Title: The Maltese Falcon
Author: Dashiell Hammett
Genre: Detective Noir
Length: 217 pages
Read: May 25-26, 2011
Summary: Pure awesomeness.
There are so many reasons why this is the archetypal detective novel. It’s pure pleasure from start to finish.
Let’s start with the writing. The prose is lean, but it has a way of sparing with the reader, a delightful economy and turn of phrase. Things are handled in a straightforward sequential manner. Simultaneously spartan and luxurious. There’s actually a surprising amount of description. Nearly every character is detailed on first meet, often with a good full two paragraphs. But they’re worth it (more on that later). Spade‘s actions are spelled out in exquisite and exhaustive detail — there must be at least fifty cigarettes rolled and smoked in this tiny book and countless details of dressing, moving from place to place, etc. Somehow these don’t drag, not at all. Action too, is quick, but handled in a kind of cold clear detail. What there isn’t, is one whit of interior monologue. The closest we get is the occasional, “Sam’s expression contained a hint of smugness” or “her hands twisted in her lap.” And more than anything, the prose is fun to read.
Plotting. The story is byzantine, and involves no one knowing exactly what’s going on, but Sam being a damn good judge of what’s likely to happen. There’s perhaps a bit too much action happening off screen, and a little too many coincidences or startling reverses. And for a book with so many shootings and double crosses, it’s mostly filled with dialogue scenes. But that isn’t a problem because…
The dialogue rules! Oblique, snappy, it crackles back and forth like a gunfight. The rules for writing quality dialogue could have been modled on this novel alone. Characters interrupt, they’re impatient, they lie (and lie again), they argue, they betray. They do a lot of talking. I enjoyed every minute of it.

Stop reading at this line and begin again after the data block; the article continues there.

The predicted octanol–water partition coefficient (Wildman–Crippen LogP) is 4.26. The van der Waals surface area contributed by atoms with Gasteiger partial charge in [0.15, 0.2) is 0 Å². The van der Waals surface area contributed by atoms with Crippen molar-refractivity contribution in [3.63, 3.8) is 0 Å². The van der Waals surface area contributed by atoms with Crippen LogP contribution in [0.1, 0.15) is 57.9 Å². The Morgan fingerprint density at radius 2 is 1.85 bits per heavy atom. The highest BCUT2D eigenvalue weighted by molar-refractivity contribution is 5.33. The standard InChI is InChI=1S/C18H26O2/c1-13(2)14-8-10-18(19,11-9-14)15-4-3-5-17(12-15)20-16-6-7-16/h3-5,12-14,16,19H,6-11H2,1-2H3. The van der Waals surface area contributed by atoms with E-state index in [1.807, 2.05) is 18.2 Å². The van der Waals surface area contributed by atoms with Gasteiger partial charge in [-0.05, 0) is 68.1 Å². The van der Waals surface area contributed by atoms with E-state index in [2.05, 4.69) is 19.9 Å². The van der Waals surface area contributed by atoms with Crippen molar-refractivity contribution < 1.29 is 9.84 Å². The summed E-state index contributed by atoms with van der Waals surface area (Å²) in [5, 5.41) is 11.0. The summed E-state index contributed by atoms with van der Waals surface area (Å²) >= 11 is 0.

Characters. Hammett really shines here. The villains are a bit over the top, but I adored them. The sinister (and limp wristed — oh so pre-politically-correct) Cairo, the fatman, the kid. The author uses a combination of amusing descriptive characterization (Gutman’s bulbs of fat — “He waved his palm like a fat pink starfish!” — or Cairo’s effete details — “when slapped he screamed like a woman”) and highly distinctive dialogue. Gutman’s is a real riot. Overblown, threatening and complementary at the same time. Sam himself is an interesting figure. Tough, incredibly competent, but also prideful, belligerent, and self interested.
Atmosphere. This is nailed, nailed cold and hard like a corpse left out in January. It oozes late 20s San Francisco. The dangerous dames, the cartoony gangsters, the police always one step behind. The tension in the way that the backstabbing moxie Brigid uses her feminine wiles eerily foreshadows basic instinct and countless followups.
The book’s been a classic for 80 years, and with good reason.